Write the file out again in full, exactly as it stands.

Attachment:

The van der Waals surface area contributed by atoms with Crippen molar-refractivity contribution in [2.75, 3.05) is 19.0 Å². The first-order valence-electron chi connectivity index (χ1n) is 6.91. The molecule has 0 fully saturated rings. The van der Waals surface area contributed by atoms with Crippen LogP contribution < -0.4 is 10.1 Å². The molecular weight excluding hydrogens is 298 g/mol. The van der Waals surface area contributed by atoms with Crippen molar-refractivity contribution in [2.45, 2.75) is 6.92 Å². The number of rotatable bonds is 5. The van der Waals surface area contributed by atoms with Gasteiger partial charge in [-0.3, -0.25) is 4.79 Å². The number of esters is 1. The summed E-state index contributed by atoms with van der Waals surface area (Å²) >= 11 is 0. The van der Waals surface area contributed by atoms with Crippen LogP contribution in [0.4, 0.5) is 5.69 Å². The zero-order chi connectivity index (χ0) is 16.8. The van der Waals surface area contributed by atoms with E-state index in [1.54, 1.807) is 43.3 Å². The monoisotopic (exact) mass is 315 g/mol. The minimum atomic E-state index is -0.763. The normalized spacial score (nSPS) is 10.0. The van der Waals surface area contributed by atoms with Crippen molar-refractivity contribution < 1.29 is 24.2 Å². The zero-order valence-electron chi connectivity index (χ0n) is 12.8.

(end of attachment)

The van der Waals surface area contributed by atoms with Crippen molar-refractivity contribution in [2.75, 3.05) is 19.0 Å². The first-order valence-electron chi connectivity index (χ1n) is 6.91. The molecule has 0 fully saturated rings. The van der Waals surface area contributed by atoms with Crippen LogP contribution < -0.4 is 10.1 Å². The molecular weight excluding hydrogens is 298 g/mol. The van der Waals surface area contributed by atoms with Crippen molar-refractivity contribution in [2.45, 2.75) is 6.92 Å². The number of rotatable bonds is 5. The van der Waals surface area contributed by atoms with Gasteiger partial charge in [-0.3, -0.25) is 4.79 Å². The number of esters is 1. The summed E-state index contributed by atoms with van der Waals surface area (Å²) >= 11 is 0. The van der Waals surface area contributed by atoms with Crippen LogP contribution in [0.4, 0.5) is 5.69 Å². The zero-order chi connectivity index (χ0) is 16.8. The van der Waals surface area contributed by atoms with E-state index in [1.54, 1.807) is 43.3 Å². The monoisotopic (exact) mass is 315 g/mol. The minimum atomic E-state index is -0.763. The normalized spacial score (nSPS) is 10.0. The van der Waals surface area contributed by atoms with Crippen molar-refractivity contribution < 1.29 is 24.2 Å². The zero-order valence-electron chi connectivity index (χ0n) is 12.8.